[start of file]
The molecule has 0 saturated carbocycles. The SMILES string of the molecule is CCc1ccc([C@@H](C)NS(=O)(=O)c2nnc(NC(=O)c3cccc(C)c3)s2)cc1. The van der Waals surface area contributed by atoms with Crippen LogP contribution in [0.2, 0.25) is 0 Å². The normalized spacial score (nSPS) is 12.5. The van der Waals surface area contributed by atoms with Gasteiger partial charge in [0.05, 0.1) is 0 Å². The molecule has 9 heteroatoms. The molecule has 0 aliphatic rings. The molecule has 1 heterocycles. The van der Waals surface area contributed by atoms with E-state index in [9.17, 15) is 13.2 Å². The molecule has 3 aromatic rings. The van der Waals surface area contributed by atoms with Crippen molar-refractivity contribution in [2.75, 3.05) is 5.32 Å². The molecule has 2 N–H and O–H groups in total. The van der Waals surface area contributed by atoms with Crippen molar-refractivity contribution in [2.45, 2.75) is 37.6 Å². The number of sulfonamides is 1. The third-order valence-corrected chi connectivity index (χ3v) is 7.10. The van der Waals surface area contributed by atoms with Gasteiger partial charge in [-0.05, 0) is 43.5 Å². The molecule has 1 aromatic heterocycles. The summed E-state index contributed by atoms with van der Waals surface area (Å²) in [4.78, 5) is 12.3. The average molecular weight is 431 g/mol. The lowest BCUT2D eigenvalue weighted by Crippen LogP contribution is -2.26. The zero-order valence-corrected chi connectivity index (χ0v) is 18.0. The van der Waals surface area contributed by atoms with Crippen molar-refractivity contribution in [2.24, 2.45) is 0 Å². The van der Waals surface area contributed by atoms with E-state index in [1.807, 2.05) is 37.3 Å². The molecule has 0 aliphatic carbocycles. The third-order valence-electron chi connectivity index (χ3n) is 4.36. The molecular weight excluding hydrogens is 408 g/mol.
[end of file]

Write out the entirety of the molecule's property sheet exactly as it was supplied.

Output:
The molecule has 0 saturated carbocycles. The SMILES string of the molecule is CCc1ccc([C@@H](C)NS(=O)(=O)c2nnc(NC(=O)c3cccc(C)c3)s2)cc1. The van der Waals surface area contributed by atoms with Crippen LogP contribution in [0.2, 0.25) is 0 Å². The normalized spacial score (nSPS) is 12.5. The van der Waals surface area contributed by atoms with Gasteiger partial charge in [0.05, 0.1) is 0 Å². The molecule has 9 heteroatoms. The molecule has 0 aliphatic rings. The molecule has 1 heterocycles. The van der Waals surface area contributed by atoms with E-state index in [9.17, 15) is 13.2 Å². The molecule has 3 aromatic rings. The van der Waals surface area contributed by atoms with Crippen molar-refractivity contribution in [2.75, 3.05) is 5.32 Å². The molecule has 2 N–H and O–H groups in total. The van der Waals surface area contributed by atoms with Crippen molar-refractivity contribution in [2.45, 2.75) is 37.6 Å². The number of sulfonamides is 1. The third-order valence-corrected chi connectivity index (χ3v) is 7.10. The van der Waals surface area contributed by atoms with Gasteiger partial charge in [-0.05, 0) is 43.5 Å². The molecule has 1 aromatic heterocycles. The summed E-state index contributed by atoms with van der Waals surface area (Å²) in [4.78, 5) is 12.3. The average molecular weight is 431 g/mol. The lowest BCUT2D eigenvalue weighted by Crippen LogP contribution is -2.26. The zero-order valence-corrected chi connectivity index (χ0v) is 18.0. The van der Waals surface area contributed by atoms with Crippen molar-refractivity contribution in [2.24, 2.45) is 0 Å². The van der Waals surface area contributed by atoms with E-state index in [1.807, 2.05) is 37.3 Å². The molecule has 0 aliphatic carbocycles. The third-order valence-electron chi connectivity index (χ3n) is 4.36. The molecular weight excluding hydrogens is 408 g/mol.